A bridge is a dental appliance that replaces one or more natural missing teeth, thereby "bridging" the space between two teeth. Fixed bridges are cemented into place next to the "abutment" teeth- -the surrounding teeth on either side of the space, or "span." Unlike removable partial dentures, fixed bridges cannot be taken out of the mouth by the patient. A fixed bridge is a device that typically consists of three units-a pontic (a false tooth) fused between two crowns that are cemented onto the abutment teeth.
If you are missing any teeth and are committed to maintaining good oral hygiene practices, you may be a good candidate for a bridge. A bridge is the most natural choice to fill the space in your mouth left by missing teeth. If left unfilled, this space can cause the surrounding teeth to drift out of position and can cause teeth and gums to become more susceptible to tooth decay and gum disease that can cause further tooth loss. Fixed bridges not only correct an altered bite, improve your chewing ability and speech, but they also safeguard your appearance by preventing the collapse of your facial features that can cause premature wrinkles and age lines.
If there are no adjacent teeth to act as anchors, your dentist may recommend an implant-a metal post that is surgically imbedded into the bone and capped with a crown as an abutment. In some cases where the span is large, your dentist may recommend a removable partial denture or even an implant-supported prosthesis.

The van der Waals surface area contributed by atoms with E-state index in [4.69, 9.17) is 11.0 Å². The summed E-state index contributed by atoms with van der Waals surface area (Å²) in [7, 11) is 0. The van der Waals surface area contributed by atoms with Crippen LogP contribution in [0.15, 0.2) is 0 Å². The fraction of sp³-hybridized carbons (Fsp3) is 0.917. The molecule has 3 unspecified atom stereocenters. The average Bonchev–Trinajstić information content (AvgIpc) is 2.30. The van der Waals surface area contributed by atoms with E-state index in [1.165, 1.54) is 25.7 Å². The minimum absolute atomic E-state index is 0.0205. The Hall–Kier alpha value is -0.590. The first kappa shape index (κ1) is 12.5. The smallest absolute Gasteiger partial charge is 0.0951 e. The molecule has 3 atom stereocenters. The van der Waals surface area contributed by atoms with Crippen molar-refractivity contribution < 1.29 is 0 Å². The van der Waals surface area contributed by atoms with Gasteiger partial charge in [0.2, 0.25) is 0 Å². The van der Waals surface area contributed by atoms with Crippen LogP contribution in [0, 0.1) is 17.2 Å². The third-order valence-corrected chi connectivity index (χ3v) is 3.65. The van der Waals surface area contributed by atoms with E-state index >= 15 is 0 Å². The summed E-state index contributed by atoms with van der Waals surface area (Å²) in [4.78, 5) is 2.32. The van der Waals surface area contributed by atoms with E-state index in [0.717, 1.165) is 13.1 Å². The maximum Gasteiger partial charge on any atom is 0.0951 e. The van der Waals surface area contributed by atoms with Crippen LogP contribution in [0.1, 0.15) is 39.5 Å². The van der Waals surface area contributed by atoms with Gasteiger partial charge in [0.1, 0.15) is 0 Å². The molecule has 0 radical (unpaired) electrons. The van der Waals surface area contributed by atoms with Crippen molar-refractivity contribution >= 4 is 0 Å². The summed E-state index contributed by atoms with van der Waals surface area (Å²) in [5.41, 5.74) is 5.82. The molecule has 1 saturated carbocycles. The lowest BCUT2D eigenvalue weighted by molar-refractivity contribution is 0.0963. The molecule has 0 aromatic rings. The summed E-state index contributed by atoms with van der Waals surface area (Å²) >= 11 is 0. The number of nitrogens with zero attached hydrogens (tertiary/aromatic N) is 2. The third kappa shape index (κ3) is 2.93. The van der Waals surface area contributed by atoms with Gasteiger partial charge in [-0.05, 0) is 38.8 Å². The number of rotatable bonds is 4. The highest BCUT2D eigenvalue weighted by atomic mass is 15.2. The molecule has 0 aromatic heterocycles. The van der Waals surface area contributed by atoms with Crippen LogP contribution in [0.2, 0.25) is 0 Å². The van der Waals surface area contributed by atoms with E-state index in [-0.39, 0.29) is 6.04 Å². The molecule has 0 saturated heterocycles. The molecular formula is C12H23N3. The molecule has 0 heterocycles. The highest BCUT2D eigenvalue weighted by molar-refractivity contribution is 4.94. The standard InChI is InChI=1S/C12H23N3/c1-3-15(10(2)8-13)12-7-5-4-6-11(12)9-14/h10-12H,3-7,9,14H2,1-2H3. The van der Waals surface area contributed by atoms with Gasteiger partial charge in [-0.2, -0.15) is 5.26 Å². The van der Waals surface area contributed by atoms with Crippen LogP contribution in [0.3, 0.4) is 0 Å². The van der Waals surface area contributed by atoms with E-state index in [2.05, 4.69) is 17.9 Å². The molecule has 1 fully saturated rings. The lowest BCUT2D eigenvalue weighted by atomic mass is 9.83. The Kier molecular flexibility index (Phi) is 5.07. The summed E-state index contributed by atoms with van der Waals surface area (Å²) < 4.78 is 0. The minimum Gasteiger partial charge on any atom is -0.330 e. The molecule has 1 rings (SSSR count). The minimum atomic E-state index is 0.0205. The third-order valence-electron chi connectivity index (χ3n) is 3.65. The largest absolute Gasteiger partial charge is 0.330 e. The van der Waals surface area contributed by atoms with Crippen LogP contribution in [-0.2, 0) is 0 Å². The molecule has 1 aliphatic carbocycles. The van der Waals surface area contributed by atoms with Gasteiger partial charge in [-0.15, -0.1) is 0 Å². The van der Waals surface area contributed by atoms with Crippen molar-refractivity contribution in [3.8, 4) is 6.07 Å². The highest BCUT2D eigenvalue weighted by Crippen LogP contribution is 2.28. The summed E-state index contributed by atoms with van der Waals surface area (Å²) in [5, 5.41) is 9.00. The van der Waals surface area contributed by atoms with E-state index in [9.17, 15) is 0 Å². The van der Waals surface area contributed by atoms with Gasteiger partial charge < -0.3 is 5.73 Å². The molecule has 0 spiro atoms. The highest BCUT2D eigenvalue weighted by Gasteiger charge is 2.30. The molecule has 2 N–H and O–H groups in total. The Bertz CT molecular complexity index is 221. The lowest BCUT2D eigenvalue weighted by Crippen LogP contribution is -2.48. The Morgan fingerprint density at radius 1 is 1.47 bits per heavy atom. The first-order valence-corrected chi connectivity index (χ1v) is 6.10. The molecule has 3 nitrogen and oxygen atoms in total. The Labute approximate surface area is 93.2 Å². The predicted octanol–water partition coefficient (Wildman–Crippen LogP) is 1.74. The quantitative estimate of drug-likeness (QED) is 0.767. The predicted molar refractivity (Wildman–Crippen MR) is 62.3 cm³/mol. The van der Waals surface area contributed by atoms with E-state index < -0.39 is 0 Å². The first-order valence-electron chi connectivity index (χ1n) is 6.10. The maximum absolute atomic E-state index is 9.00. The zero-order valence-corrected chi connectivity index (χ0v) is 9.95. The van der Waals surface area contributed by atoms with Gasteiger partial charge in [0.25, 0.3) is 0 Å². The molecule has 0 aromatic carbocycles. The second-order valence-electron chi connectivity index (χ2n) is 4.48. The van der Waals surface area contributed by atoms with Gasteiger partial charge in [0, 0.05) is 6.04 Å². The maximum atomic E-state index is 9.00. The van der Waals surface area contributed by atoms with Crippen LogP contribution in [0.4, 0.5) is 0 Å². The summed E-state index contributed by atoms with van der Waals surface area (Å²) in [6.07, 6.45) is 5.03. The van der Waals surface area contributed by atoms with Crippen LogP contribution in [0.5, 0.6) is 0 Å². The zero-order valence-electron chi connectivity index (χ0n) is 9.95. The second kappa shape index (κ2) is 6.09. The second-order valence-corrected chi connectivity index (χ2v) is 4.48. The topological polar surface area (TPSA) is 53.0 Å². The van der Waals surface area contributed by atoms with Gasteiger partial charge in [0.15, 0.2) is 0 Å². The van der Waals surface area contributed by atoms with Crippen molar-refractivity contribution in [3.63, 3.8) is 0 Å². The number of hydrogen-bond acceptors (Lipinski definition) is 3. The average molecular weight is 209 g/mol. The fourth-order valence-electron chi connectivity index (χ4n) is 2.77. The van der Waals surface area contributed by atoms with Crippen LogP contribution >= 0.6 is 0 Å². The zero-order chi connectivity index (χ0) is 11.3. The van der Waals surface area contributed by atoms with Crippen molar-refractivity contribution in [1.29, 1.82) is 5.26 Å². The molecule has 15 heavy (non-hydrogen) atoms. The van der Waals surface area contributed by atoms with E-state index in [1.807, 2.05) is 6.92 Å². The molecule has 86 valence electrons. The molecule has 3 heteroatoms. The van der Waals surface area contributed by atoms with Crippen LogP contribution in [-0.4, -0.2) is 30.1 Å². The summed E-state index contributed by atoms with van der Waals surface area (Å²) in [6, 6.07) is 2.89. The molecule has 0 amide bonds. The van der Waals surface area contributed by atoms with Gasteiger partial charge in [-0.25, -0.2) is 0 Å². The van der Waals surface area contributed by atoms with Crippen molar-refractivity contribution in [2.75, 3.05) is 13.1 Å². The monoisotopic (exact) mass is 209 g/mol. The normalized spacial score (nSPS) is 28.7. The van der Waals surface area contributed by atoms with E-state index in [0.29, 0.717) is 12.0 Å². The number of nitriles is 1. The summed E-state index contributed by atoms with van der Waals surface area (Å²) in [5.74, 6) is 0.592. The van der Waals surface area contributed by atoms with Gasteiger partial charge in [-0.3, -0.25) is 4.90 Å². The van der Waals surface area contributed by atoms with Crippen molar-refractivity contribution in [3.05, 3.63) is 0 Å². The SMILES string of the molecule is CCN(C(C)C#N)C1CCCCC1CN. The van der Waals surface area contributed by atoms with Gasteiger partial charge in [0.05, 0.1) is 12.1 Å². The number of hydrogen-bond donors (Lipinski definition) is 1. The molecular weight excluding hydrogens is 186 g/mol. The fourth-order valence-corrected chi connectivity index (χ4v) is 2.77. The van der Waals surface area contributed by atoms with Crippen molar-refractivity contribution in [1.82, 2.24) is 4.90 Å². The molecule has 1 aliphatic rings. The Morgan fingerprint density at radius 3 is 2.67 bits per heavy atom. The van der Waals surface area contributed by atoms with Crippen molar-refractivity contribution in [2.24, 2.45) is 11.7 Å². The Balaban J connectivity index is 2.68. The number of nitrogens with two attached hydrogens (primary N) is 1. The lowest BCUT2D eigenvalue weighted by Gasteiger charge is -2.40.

For a traditional fixed bridge, the first appointment consists of the dentist reducing the adjacent abutment teeth that will act as anchors. Impressions are made, from which a metal framework, including the pontic, is created. By the second appointment, the final bridge is fitted over the teeth. The total treatment time is usually between two or four weeks, depending on the type of bridge. However, because it is often difficult to match the natural shade of your teeth, the treatment time may be longer.
With a bridge, it is more important than ever to brush, floss and see your dentist regularly. If you do not control the buildup of food debris and plaque-the sticky film of bacteria formed from food acids-your teeth and gums can become infected, requiring further treatment and resulting in possible loss of the bridge. If you maintain optimal oral hygiene care, you can expect your fixed bridge to last as many as 8-10 years, or even longer.
Porcelain veneers are ultra-thin shells of ceramic material, which are bonded to the front of teeth. This procedure can be the ideal choice for improving the appearance of the front teeth. Porcelain veneers are placed to mask discolorations, to brighten teeth, and to improve a smile. Highly resistant to permanent staining from coffee, tea, or even cigarette smoking, the wafer-thin porcelain veneers can achieve a tenacious bond to the tooth, resulting in an esthetically pleasing naturalness that is unsurpassed by other restorative options.
Porcelain veneers are an excellent alternative to crowns in many situations. They provide a much more conservative approach to changing a tooth's color, size, or shape. Porcelain veneers can mask undesirable defects, such as teeth stained by tetracycline, by an injury, or as a result of a root-canal procedure, and are ideal for masking discolored fillings in front teeth. Patients with gaps between their front teeth or teeth that are chipped or worn may consider porcelain veneers. Generally, veneers will last for many years, and the technique has shown remarkable longevity when properly performed.
It's critical that you take an active role in the smile design. Spend time in the decision-making and planning of the smile. Understand the corrective limitations of the procedure. Have more than one consultation, if necessary, to feel comfortable that your dentist understands your objectives.